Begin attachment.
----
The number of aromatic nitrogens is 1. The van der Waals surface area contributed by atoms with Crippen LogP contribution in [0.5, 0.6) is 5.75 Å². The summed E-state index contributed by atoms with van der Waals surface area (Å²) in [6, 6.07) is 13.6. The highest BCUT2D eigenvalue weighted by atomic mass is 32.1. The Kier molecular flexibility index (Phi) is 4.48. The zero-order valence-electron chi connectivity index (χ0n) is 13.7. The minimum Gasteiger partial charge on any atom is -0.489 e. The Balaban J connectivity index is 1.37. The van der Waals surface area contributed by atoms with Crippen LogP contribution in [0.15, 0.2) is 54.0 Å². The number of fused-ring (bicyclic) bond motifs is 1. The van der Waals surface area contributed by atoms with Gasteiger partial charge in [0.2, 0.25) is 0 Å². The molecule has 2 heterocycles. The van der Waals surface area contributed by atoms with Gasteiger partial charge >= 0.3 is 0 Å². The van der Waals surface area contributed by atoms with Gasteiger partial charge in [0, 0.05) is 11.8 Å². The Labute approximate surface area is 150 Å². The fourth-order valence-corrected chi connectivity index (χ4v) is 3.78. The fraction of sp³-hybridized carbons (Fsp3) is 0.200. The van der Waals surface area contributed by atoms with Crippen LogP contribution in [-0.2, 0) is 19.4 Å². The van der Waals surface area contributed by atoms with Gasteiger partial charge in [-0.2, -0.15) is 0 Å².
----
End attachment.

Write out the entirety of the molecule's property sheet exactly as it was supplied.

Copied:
The number of aromatic nitrogens is 1. The van der Waals surface area contributed by atoms with Crippen LogP contribution in [0.5, 0.6) is 5.75 Å². The summed E-state index contributed by atoms with van der Waals surface area (Å²) in [6, 6.07) is 13.6. The highest BCUT2D eigenvalue weighted by atomic mass is 32.1. The Kier molecular flexibility index (Phi) is 4.48. The zero-order valence-electron chi connectivity index (χ0n) is 13.7. The minimum Gasteiger partial charge on any atom is -0.489 e. The Balaban J connectivity index is 1.37. The van der Waals surface area contributed by atoms with Crippen LogP contribution in [0.15, 0.2) is 54.0 Å². The number of fused-ring (bicyclic) bond motifs is 1. The van der Waals surface area contributed by atoms with Gasteiger partial charge in [0.2, 0.25) is 0 Å². The molecule has 2 heterocycles. The van der Waals surface area contributed by atoms with Gasteiger partial charge >= 0.3 is 0 Å². The van der Waals surface area contributed by atoms with Gasteiger partial charge in [0, 0.05) is 11.8 Å². The Labute approximate surface area is 150 Å². The fourth-order valence-corrected chi connectivity index (χ4v) is 3.78. The fraction of sp³-hybridized carbons (Fsp3) is 0.200. The van der Waals surface area contributed by atoms with Crippen LogP contribution in [-0.2, 0) is 19.4 Å². The van der Waals surface area contributed by atoms with Gasteiger partial charge in [-0.2, -0.15) is 0 Å².